Galactoside permease is a protein coded by the lacY gene of the lac operon, and is found bound to the membrane of a cell for the purpose of binding galactoside molecules that have been solubilized. The protein is part of a system whose main function is to catalyze the accumulation and transport of lactose and other beta-galactosides across the permeable barrier of a membrane. 
MelB carrier protein and its propertiesEdit
Beta-galactoside permeases can describe any transport proteins that enable a cell to uptake, and thus accumulate, beta-galactosides. One known example of these transport proteins is the melibiose, or melB, carrier protein derived from the melB gene of E. coli. This strain of beta-galactoside permease is known it transport melibiose and other galactosides across the cell membrane using hydrogen, sodium, or lithium ions in cotransport.
Involvement of the phosphatidic acid cycleEdit
Early studies by Hiroshi Nikaido in 1962 suggest a direct relationship between the amount of beta-galactoside permease activity in a cell and the turnover rate of phospholipids in E. coli. In his experiments with gram-positive and gram-negative bacterial cells under varying conditions, the level of P32 in phospholipids was found to be increased under conditions of maximal activity in beta-galactoside permease. Insofar, Nikaido concluded that this correlation suggested that phospholipids are involved in the process of transporting beta-galactosides through the cell membrane. However, later research in 1965 by Alvin Tarlov and Eugene Kennedy using carbon tracers reveals increased levels of glycerol and serine, in addition to those of phosphorus, in the presence of increasing levels of beta-galactoside accumulation. The existence of these otherwise inert amino acids in relation to increasing levels of galactosides indicates a far less direct correlation between increasing levels of permease activity with increasing amounts of inorganic phosphate in the cell.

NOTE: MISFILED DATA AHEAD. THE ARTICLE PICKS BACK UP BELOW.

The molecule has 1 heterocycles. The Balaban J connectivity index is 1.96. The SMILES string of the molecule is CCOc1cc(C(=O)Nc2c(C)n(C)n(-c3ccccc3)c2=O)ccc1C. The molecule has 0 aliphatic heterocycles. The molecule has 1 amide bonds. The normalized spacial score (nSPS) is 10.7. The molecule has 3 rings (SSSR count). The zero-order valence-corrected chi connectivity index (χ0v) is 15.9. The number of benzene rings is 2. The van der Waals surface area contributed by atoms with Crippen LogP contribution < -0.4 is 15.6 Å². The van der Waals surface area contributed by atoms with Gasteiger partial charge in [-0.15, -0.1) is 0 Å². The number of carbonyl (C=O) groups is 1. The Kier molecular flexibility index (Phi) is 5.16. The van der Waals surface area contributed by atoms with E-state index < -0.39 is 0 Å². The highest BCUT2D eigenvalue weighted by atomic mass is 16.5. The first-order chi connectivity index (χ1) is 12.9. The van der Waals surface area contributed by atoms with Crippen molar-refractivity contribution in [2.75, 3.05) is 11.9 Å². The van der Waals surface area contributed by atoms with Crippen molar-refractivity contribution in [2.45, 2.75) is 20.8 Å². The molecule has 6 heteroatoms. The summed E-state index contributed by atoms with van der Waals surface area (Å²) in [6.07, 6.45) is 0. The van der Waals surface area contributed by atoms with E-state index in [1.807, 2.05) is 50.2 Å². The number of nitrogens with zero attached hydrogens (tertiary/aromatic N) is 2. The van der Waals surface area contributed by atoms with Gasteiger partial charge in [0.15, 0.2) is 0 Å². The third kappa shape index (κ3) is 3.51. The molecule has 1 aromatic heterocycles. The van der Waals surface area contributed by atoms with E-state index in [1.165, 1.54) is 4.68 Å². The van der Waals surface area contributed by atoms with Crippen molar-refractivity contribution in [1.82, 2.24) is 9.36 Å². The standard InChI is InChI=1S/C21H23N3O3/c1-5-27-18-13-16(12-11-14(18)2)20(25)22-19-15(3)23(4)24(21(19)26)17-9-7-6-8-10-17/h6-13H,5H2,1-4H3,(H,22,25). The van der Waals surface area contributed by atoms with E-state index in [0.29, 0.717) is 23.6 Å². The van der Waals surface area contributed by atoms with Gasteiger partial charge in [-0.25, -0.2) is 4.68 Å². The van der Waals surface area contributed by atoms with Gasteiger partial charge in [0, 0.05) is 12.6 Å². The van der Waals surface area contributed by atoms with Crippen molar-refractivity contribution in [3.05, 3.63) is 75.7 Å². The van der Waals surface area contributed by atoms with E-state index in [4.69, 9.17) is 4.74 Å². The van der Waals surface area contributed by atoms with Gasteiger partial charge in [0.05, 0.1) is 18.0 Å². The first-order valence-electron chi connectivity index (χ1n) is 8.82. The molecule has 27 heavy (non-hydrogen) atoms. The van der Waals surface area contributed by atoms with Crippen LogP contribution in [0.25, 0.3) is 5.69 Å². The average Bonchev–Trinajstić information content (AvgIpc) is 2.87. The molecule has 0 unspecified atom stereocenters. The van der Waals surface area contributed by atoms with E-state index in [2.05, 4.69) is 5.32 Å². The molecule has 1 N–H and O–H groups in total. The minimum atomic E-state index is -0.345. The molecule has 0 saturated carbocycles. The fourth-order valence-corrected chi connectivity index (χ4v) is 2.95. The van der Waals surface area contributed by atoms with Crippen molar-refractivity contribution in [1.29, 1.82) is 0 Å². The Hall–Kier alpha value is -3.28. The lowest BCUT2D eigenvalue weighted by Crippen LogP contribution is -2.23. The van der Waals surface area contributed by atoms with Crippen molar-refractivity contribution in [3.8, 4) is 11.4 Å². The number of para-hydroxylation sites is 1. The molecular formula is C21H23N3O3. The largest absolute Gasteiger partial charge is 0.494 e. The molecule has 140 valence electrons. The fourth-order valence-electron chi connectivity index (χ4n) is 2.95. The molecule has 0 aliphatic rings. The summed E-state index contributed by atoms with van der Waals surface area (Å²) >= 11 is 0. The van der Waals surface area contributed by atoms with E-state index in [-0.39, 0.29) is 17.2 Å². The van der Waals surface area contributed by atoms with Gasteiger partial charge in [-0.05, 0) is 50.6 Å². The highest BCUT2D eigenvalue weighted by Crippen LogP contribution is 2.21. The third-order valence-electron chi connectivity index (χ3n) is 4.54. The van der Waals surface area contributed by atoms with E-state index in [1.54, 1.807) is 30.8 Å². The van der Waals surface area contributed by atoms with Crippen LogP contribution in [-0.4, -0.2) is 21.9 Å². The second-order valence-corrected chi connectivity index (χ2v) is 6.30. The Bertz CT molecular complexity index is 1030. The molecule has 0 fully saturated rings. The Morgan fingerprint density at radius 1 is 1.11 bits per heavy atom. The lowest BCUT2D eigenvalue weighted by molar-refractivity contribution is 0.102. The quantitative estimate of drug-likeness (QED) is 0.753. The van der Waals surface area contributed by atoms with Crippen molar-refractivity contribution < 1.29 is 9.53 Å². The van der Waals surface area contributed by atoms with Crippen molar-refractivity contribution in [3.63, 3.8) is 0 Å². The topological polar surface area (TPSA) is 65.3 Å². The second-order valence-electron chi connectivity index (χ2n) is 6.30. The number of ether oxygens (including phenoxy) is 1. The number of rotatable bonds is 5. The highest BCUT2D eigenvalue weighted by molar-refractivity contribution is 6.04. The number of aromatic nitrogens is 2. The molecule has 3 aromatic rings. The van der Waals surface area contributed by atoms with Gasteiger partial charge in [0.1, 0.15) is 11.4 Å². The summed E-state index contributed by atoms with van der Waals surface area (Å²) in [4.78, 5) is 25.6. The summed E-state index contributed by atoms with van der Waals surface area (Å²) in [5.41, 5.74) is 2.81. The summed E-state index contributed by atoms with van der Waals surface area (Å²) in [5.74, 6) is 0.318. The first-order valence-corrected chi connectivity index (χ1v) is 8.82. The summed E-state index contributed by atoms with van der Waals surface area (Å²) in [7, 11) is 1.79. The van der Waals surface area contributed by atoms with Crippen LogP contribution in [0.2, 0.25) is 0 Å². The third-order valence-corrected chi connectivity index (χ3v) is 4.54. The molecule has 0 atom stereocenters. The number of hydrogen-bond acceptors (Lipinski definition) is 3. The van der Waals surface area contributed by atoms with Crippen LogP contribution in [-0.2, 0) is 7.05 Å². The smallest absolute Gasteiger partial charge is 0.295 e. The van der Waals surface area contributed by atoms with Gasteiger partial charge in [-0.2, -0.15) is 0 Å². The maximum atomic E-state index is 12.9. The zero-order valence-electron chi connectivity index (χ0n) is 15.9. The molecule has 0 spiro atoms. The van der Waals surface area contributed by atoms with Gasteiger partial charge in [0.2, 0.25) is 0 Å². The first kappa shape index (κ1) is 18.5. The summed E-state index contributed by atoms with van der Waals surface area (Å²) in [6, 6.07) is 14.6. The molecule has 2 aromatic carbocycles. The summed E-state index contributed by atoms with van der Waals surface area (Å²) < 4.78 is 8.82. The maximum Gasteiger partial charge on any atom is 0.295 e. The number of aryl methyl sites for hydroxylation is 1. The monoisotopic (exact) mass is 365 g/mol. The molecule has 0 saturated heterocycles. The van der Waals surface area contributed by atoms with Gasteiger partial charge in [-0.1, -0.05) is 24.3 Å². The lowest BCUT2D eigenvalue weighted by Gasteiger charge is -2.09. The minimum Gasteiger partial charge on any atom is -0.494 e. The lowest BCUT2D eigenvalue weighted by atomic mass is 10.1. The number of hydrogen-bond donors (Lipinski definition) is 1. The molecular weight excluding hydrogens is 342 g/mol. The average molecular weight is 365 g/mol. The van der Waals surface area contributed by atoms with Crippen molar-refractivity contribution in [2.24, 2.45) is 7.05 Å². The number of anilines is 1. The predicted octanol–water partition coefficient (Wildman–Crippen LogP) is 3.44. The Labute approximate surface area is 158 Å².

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- Tarlov, Alvin R.; Kennedy, Eugene P. (January 1965). "The Galactoside Permease System and the Metabolism of Phospholipids in Escherichia coli" (PDF). The Journal of Biological Chemistry. 240 (1): 49–53. Retrieved March 11, 2017.